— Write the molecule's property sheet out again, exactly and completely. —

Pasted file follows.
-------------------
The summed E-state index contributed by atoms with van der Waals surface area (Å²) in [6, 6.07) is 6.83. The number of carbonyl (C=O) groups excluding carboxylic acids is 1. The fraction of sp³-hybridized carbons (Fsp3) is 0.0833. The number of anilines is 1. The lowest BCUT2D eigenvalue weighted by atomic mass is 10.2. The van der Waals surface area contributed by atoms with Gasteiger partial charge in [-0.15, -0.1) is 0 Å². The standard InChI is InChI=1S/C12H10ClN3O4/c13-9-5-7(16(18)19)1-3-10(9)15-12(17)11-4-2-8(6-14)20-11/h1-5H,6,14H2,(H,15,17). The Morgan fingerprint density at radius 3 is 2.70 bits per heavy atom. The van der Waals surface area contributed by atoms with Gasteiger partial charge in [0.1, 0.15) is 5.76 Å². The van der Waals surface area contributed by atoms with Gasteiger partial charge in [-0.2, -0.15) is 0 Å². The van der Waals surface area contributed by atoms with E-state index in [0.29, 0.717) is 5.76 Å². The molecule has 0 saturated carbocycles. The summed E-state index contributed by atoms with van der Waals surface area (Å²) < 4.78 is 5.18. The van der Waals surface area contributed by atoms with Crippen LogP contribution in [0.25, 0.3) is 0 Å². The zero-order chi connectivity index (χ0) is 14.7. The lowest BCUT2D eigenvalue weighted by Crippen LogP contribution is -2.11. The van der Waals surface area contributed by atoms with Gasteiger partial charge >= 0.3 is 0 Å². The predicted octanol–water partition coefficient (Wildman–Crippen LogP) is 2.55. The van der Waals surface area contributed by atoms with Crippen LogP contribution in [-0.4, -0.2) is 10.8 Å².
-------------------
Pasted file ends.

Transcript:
The summed E-state index contributed by atoms with van der Waals surface area (Å²) in [6, 6.07) is 6.83. The number of carbonyl (C=O) groups excluding carboxylic acids is 1. The fraction of sp³-hybridized carbons (Fsp3) is 0.0833. The number of anilines is 1. The lowest BCUT2D eigenvalue weighted by atomic mass is 10.2. The van der Waals surface area contributed by atoms with Gasteiger partial charge in [-0.15, -0.1) is 0 Å². The standard InChI is InChI=1S/C12H10ClN3O4/c13-9-5-7(16(18)19)1-3-10(9)15-12(17)11-4-2-8(6-14)20-11/h1-5H,6,14H2,(H,15,17). The Morgan fingerprint density at radius 3 is 2.70 bits per heavy atom. The van der Waals surface area contributed by atoms with Gasteiger partial charge in [0.1, 0.15) is 5.76 Å². The van der Waals surface area contributed by atoms with Gasteiger partial charge in [-0.2, -0.15) is 0 Å². The van der Waals surface area contributed by atoms with E-state index in [0.29, 0.717) is 5.76 Å². The molecule has 0 saturated carbocycles. The summed E-state index contributed by atoms with van der Waals surface area (Å²) < 4.78 is 5.18. The van der Waals surface area contributed by atoms with Crippen LogP contribution in [0.25, 0.3) is 0 Å². The zero-order chi connectivity index (χ0) is 14.7. The lowest BCUT2D eigenvalue weighted by Crippen LogP contribution is -2.11. The van der Waals surface area contributed by atoms with Gasteiger partial charge >= 0.3 is 0 Å². The predicted octanol–water partition coefficient (Wildman–Crippen LogP) is 2.55. The van der Waals surface area contributed by atoms with Crippen LogP contribution in [-0.4, -0.2) is 10.8 Å².